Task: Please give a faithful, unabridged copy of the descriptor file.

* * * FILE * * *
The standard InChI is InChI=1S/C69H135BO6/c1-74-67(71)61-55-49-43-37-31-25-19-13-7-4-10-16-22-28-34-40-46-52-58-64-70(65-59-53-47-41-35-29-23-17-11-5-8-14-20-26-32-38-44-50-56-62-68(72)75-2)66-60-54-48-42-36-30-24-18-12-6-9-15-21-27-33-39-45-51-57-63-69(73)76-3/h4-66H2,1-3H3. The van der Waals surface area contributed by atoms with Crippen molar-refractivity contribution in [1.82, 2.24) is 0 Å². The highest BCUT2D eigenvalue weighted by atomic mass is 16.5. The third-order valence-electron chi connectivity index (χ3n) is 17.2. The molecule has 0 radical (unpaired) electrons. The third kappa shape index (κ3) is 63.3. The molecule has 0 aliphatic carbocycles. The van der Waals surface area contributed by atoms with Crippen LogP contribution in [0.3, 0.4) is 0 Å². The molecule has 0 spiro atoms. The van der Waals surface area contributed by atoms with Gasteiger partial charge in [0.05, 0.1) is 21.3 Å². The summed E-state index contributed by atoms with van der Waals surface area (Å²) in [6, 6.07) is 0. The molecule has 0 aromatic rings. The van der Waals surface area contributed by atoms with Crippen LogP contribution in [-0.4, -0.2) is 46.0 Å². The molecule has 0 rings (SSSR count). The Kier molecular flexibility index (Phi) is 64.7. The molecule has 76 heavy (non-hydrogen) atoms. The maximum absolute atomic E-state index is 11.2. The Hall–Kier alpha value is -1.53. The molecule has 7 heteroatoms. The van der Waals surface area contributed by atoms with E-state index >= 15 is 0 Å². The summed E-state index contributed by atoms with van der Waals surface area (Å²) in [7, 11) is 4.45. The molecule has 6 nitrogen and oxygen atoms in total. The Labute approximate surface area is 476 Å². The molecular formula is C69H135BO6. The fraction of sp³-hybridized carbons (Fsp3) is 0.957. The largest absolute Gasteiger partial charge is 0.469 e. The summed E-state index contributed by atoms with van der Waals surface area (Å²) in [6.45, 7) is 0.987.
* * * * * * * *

The standard InChI is InChI=1S/C69H135BO6/c1-74-67(71)61-55-49-43-37-31-25-19-13-7-4-10-16-22-28-34-40-46-52-58-64-70(65-59-53-47-41-35-29-23-17-11-5-8-14-20-26-32-38-44-50-56-62-68(72)75-2)66-60-54-48-42-36-30-24-18-12-6-9-15-21-27-33-39-45-51-57-63-69(73)76-3/h4-66H2,1-3H3. The van der Waals surface area contributed by atoms with Crippen molar-refractivity contribution in [1.82, 2.24) is 0 Å². The highest BCUT2D eigenvalue weighted by atomic mass is 16.5. The third-order valence-electron chi connectivity index (χ3n) is 17.2. The molecule has 0 radical (unpaired) electrons. The third kappa shape index (κ3) is 63.3. The molecule has 0 aliphatic carbocycles. The van der Waals surface area contributed by atoms with Crippen LogP contribution in [0.3, 0.4) is 0 Å². The molecule has 0 spiro atoms. The van der Waals surface area contributed by atoms with Gasteiger partial charge in [0.05, 0.1) is 21.3 Å². The summed E-state index contributed by atoms with van der Waals surface area (Å²) in [6, 6.07) is 0. The molecule has 0 aromatic rings. The van der Waals surface area contributed by atoms with Crippen LogP contribution in [-0.4, -0.2) is 46.0 Å². The molecule has 0 rings (SSSR count). The Kier molecular flexibility index (Phi) is 64.7. The molecule has 76 heavy (non-hydrogen) atoms. The maximum absolute atomic E-state index is 11.2. The Hall–Kier alpha value is -1.53. The molecule has 7 heteroatoms. The van der Waals surface area contributed by atoms with E-state index >= 15 is 0 Å². The summed E-state index contributed by atoms with van der Waals surface area (Å²) in [7, 11) is 4.45. The molecule has 6 nitrogen and oxygen atoms in total. The Labute approximate surface area is 476 Å². The molecular formula is C69H135BO6. The fraction of sp³-hybridized carbons (Fsp3) is 0.957. The largest absolute Gasteiger partial charge is 0.469 e. The summed E-state index contributed by atoms with van der Waals surface area (Å²) in [6.45, 7) is 0.987.